EXERT FROM APPENDIX 1 from Don Featherstone's Battles With Model Soldiers
(The book that got me started.)

"Nothing in these pages is a dictate, no word says you must or you shall do it this way. On the contrary, the book sets out from the very beginning to stimulate the reader to think for himself, and to use what he has read merely as a foundation for efforts and ideas which reflect his own temperament and character. Only in this way will he obtain maximum satisfaction from the hobby of battling with model soldiers."

-Don Featherstone 1918 - 2013

Monday, February 6, 2012

What's the Rhyme & What's the Reason?

With the coming of Winter, its time again to reflect and question. (With apologies to John Denver, neither children nor flowers are directly involved but there will be childish things and as much colour as any flower garden and together they can brighten a cloudy day).

Initially when I started this process, I often did no more than look over and list various collections of figures in an effort to decide which to work on, which to tuck away, and which, if any, to dispose of. In recent years I started analyzing the list a little more in an attempt to rationalize the collection to save space and get the most bang for my buck. In particular, I started to home in on duplication, particularly  duplication due to doing the same thing in 2 (or more) figure sizes but also collections of figures from different "periods" which would render essentially the same games but with different hats. This eventually led to a flirtation with the Universal Soldier concept or the One Project, in other words having  one collection of soldiers to fight all of the battles of all time, as proposed by Lawford & Young. This is now definitely and finally rejected.

At the same time, however, I am determined not to waste my time and energy building multiple, medium to large, collections which compete for time both in preparation and on the table while delivering essentially the same kind of gaming experience. My experiments with Bob Cordery's Portable Wargame and various related ideas have given me a new twist on the possibilities of a secondary collection of small games to let me paint those eras or campaigns that catch my fancy. Something along the lines of what Stuart Asquith calls a Game in a Box.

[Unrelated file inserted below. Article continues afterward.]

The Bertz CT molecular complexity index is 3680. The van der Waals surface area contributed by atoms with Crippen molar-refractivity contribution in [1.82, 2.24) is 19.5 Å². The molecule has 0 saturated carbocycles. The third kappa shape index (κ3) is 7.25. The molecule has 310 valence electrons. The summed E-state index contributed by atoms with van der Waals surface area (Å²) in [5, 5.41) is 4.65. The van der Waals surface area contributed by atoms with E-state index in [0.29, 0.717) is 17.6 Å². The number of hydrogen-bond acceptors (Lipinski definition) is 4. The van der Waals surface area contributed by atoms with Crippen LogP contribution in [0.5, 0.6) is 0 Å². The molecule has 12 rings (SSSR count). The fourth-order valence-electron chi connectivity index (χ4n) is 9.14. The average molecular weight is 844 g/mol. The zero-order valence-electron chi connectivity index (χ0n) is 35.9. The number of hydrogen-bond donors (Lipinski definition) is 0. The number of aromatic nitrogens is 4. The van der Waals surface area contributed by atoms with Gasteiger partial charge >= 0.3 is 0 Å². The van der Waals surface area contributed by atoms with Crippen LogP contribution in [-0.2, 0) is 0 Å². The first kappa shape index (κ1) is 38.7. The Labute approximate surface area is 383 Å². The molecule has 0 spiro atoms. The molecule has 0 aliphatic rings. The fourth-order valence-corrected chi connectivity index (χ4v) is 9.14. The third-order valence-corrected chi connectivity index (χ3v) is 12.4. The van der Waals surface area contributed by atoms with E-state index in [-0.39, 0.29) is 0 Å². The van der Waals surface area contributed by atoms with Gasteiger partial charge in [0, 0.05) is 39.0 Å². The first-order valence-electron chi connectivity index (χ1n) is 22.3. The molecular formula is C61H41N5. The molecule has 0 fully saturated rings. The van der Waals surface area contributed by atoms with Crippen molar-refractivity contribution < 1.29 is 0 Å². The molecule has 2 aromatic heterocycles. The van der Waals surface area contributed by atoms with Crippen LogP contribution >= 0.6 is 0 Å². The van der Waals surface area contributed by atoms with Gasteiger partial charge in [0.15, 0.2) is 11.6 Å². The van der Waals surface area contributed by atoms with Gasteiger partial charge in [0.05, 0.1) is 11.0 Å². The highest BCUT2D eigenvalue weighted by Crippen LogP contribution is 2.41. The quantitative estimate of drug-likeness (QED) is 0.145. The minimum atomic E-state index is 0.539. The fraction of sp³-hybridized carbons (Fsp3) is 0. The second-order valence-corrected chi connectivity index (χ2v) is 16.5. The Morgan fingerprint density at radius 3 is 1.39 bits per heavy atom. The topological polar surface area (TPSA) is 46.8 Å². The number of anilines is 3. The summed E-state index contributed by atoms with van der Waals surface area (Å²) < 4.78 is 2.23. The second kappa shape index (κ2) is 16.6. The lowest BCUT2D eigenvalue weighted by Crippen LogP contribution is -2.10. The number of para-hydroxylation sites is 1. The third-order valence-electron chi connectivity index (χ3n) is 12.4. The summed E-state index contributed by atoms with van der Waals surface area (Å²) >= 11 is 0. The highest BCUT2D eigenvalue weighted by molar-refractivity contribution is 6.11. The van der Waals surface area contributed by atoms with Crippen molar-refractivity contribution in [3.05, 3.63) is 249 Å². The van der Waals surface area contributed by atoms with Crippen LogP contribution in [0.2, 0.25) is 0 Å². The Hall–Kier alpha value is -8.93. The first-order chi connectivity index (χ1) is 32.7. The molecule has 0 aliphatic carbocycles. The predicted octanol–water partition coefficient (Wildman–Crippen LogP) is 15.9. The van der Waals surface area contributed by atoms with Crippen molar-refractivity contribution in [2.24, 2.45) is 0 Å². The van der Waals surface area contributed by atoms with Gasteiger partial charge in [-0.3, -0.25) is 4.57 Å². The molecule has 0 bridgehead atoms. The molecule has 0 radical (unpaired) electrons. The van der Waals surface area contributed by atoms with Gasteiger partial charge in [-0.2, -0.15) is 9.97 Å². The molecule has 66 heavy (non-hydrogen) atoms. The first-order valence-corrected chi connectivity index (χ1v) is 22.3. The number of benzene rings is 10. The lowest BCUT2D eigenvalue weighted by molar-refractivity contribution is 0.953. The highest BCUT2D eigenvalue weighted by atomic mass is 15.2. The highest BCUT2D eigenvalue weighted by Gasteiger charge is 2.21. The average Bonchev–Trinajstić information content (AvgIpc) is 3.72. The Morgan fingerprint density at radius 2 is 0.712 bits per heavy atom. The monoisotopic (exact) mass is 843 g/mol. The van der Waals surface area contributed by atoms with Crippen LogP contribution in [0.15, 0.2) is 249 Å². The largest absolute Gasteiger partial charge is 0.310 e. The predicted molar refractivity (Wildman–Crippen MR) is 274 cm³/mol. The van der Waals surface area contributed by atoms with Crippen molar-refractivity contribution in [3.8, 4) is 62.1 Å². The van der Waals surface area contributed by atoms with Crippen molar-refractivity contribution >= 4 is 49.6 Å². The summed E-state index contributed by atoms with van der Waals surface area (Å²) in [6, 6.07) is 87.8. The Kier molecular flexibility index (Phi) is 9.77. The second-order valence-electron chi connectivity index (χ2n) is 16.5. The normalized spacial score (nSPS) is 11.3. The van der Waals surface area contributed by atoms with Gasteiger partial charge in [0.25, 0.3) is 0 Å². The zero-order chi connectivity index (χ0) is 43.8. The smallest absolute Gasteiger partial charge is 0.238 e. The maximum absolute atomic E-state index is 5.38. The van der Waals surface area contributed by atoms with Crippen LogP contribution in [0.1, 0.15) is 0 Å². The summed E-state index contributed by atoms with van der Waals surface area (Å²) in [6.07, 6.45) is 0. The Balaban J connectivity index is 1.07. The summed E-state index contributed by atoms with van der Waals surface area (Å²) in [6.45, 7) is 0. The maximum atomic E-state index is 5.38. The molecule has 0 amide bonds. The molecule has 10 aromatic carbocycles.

There are 3 reasons that make sense to me to collect wargame figures of any particular size, shape and type.
  • The first is because I like the figures or the uniforms being portrayed. This is a big trap if each collection consists of several hundred figures.
  • The second is because I am interested in a particular historical period or even a particular battle. For the purist, this requires the right figures for the job but taking a page from Lawford & Young, and putting aside the visual aspect, it is entirely possible to explore the battles of one campaign, using armies of toy soldiers dressed in the uniforms of another one similar one, especially if using fictious armies.          
  • The third reason is to be compatible with something a friend is doing. I have come to enjoy Solo wargaming but it is, at heart, still a social hobby for me. This is, however, another trap if indulged in thoughtlessly. An attempt to have something of everything that every one I know has, or even to try and have something in common with everyone would leave no time, money and energy for my my own particular interests ans just encourage additional fracturing of my efforts.
In the past my focus has generally been on figures with terrain as a periodic add on or something to be dealt with "later". Well, its later.

I make as much multi-purpose terrain as I can but not all items can be used by every size and style of figure. Lately it is the style of the terrain that concerns me as much as the size and that has been a major source of grief and delay as I decide on rules, table size and aesthetics, all of which affect terrain. So far I have dealt with it by compromising on style but the time is coming to take that a bit farther. I have added a complication though by becoming increasingly interested in gridded wargames. So no decision here except to work seriously on making and executing a terrain plan so that I can lay out my table with a consistent style for each collection, while getting multiple use out of as many pieces as possible and have it all pack away somewhere when not in use.